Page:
“Hope for what?” Flint said. “Godfrey, you have to stop. What if something goes wrong? The power you’re talking about is…dangerous.”

“My child is sick. My daughter. She’s, sick and no medicine can help. But I can save her, Flint. I can change the course of fate with this. It’s almost finished. Almost.”

Flint watched the man shrink from boldness to desperation. Godfrey’s secret was a heavy burden. He looked older than he had, sallower and more worn.

“Are you going to tell the Abbot?” Godfrey said.

Flint narrowed his eyes. “What will you do after you heal your daughter?”

Godfrey raised his hands. “Lock it away. Show the Priory what I’ve created and what miracles can be done with it.”

The decision was more difficult than any Flint had faced. He rubbed his black beard. “I can give you a week. But I have to be the one to tell the Abbot what you’ve been working on. And this is too dangerous for me to just walk away from. You need to take me on as your assistant.”

“Done,” Godfrey said.

The men moved to the workbench to discuss the course of things to come.

Arctic currents swirled in the ocean, carrying opaque-blue glaciers dusted in white.

Flint’s glazed eyes watched them through the glass of his dormitory window. Godfrey was still a hundred fathoms below where the water met the base of the Priory Cliffs, writing in the grimoire. It would be ready tonight.

Someone knocked on the door. “Flint? It’s me,” Gloria said through the wood.

Flint opened it.

“May I come in?”

Flint tried to smile and stepped aside. “Of course.”

Gloria took Flint’s place by the window. She turned, and her dark eyes cut through him. “What were you doing last night?”

“You already know,” Flint said. “I was trying to figure out what Godfrey is up to.”

“How did you get inside anyway?” Gloria chewed on her lip. “The common room door is hexed. It’s impossible to open without that key.”

“You left your bag in the dining hall last night.”

“You have it? I’ve been looking everywhere.” Gloria glared at Flint. “Wait, you mean you used my key to get in?”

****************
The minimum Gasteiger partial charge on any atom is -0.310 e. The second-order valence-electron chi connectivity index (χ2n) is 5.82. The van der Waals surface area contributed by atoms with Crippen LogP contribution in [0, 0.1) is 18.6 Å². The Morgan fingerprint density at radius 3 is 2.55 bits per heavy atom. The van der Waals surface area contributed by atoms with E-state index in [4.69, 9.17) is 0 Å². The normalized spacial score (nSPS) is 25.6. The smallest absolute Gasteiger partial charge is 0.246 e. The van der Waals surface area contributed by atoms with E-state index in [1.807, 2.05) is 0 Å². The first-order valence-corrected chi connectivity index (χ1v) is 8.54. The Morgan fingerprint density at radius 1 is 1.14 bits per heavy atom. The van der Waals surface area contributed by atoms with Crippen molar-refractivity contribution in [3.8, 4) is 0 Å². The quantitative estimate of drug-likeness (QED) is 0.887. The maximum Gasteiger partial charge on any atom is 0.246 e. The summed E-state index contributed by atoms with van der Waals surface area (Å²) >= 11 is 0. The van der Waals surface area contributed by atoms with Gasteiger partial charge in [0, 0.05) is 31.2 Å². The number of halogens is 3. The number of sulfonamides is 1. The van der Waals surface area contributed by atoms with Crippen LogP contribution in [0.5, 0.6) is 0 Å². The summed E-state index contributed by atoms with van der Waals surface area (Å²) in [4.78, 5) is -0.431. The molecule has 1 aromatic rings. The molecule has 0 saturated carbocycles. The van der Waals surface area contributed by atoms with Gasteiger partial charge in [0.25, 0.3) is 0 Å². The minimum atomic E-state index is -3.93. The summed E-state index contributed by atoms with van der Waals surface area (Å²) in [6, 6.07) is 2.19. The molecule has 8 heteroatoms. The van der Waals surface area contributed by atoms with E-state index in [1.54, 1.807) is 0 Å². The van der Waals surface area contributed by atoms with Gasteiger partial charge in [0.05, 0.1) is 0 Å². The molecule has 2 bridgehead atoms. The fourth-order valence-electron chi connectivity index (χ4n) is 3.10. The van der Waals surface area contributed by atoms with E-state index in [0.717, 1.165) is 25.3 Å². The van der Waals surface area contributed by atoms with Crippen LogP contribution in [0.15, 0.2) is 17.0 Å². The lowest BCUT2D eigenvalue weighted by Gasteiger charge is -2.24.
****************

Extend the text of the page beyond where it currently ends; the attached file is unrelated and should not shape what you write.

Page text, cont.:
“I’m sorry Gloria. I know it was wrong, but I was desperate.” Flint looked down at the woven carpet beneath his feet. It bore the image of a whaling ship being torn asunder by a leviathan. “Godfrey came around. He’s taking me on as his research assistant.”

Gloria’s brow furrowed. “He changed his mind just like that?”

“Sort of.”

Gloria turned back to the window and said nothing for a long while. “How did you get out of there anyway? I waited for you in the common room all night.”

Flint put his arms around Gloria, and her hands found his. He told her everything.

“But,” Gloria said. “Godfrey’s daughter died last year.”

Flint recoiled. “What?”

“Her boat overturned in a storm. They found her body under the ice the next morning.”

“He must have another daughter then.”

Gloria shook her head. “She was his only child. Flint, what Godfrey is trying to do can’t be done safely. He’s manipulating the fabric of the occult. We have to tell the Abbot.”

“Do you think he wants to… bring her back?”

“I don’t know. But this sort of thing has been tried before, and people have been killed.”

The worry on Gloria’s face convinced Flint in the end, and they walked hand-in-hand to find the Abbot.

The Abbot walked across the Priory’s courtyard, taking in the sharp late-afternoon air. A fresh crop of snow flurries lit upon the overgrown whiskers that pushed out from under his hood.

Flint watched the Abbot from the foyer. “Why don’t you stay here? I can tell him by myself.”

“Are you sure?” Gloria said.

“I don’t want you to get caught up in this if he doesn’t take it well.”

“All right. I’ll be here. Good luck.”

Flint buttoned his cloak and went out into the cold. “Abbot!” he said.

The Abbot scowled when Flint admitted to trespassing in Godfrey’s quarters, and the bitterness stayed on his face until the story was finished. “Flint,” the Abbot said. “I warned you not to break the rules. And now you’re telling me that you stole another professor’s key, then used a forbidden incantation to trespass in another’s private chambers?”

“Abbot, Godfrey…” Flint said.

“We are not talking about Godfrey. We are talking about you.” The Abbot brushed a pile of snow from his wiry beard. “That man has been an institution at the Priory for almost twenty years. You, on the other hand, can’t even keep yourself from breaking the law!”

“But I…“

“This is it for you Flint. You’re finished. I won’t keep you here any longer.”

“Fine.” Flint’s face flushed, and he raised his chin. “But you’re wrong. You have to listen to me.”

The Abbot’s eyes turned black. “I don’t have to do anything.” His voice grew not in volume but in presence, delivered with the power of his station. “I will not be ordered around. And certainly not by an outcast.”

Flint saw nothing but the void of the Abbot’s eyes. He shrunk from the glare and fell backwards into the snow. His voice trembled. “We have to do something. You have to do something.”

“Roderick, Isabelle.” The Abbot beckoned to a pair of monks crossing the courtyard. “I need your assistance. Please escort Flint to his dormitory so he can collect his belongings. Then show him off of the Priory grounds. He has been dismissed.”

“But…” Flint said, but the Abbot turned his back.

The monks looked at each other, then at Flint. “What happened?” Isabelle said after the Abbot had walked out of earshot.